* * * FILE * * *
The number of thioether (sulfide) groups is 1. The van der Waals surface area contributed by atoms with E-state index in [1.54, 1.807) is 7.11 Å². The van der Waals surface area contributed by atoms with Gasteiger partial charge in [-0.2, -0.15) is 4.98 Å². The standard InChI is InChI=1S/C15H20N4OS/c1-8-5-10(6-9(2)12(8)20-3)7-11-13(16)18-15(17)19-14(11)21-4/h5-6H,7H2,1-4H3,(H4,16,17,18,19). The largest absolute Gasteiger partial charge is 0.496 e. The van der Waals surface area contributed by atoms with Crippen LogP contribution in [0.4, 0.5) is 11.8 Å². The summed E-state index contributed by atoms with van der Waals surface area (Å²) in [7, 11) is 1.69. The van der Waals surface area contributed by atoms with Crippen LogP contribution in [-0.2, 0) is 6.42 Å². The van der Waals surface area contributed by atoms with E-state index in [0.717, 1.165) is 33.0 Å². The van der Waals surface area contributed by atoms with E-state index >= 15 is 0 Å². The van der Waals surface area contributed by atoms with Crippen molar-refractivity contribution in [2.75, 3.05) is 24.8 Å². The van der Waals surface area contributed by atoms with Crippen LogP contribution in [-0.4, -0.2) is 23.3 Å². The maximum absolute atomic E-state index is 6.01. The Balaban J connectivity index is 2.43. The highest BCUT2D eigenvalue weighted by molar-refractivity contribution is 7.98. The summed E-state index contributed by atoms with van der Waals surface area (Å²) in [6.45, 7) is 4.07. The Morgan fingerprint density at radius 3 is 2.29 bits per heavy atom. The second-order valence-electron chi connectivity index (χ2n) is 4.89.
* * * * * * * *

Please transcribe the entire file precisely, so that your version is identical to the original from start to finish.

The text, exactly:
The number of thioether (sulfide) groups is 1. The van der Waals surface area contributed by atoms with E-state index in [1.54, 1.807) is 7.11 Å². The van der Waals surface area contributed by atoms with Gasteiger partial charge in [-0.2, -0.15) is 4.98 Å². The standard InChI is InChI=1S/C15H20N4OS/c1-8-5-10(6-9(2)12(8)20-3)7-11-13(16)18-15(17)19-14(11)21-4/h5-6H,7H2,1-4H3,(H4,16,17,18,19). The largest absolute Gasteiger partial charge is 0.496 e. The van der Waals surface area contributed by atoms with Crippen LogP contribution in [0.4, 0.5) is 11.8 Å². The summed E-state index contributed by atoms with van der Waals surface area (Å²) in [7, 11) is 1.69. The van der Waals surface area contributed by atoms with Crippen LogP contribution in [-0.2, 0) is 6.42 Å². The van der Waals surface area contributed by atoms with E-state index in [0.717, 1.165) is 33.0 Å². The van der Waals surface area contributed by atoms with E-state index >= 15 is 0 Å². The van der Waals surface area contributed by atoms with Crippen molar-refractivity contribution in [2.75, 3.05) is 24.8 Å². The van der Waals surface area contributed by atoms with Crippen LogP contribution in [-0.4, -0.2) is 23.3 Å². The maximum absolute atomic E-state index is 6.01. The Balaban J connectivity index is 2.43. The highest BCUT2D eigenvalue weighted by molar-refractivity contribution is 7.98. The summed E-state index contributed by atoms with van der Waals surface area (Å²) in [6.45, 7) is 4.07. The Morgan fingerprint density at radius 3 is 2.29 bits per heavy atom. The second-order valence-electron chi connectivity index (χ2n) is 4.89.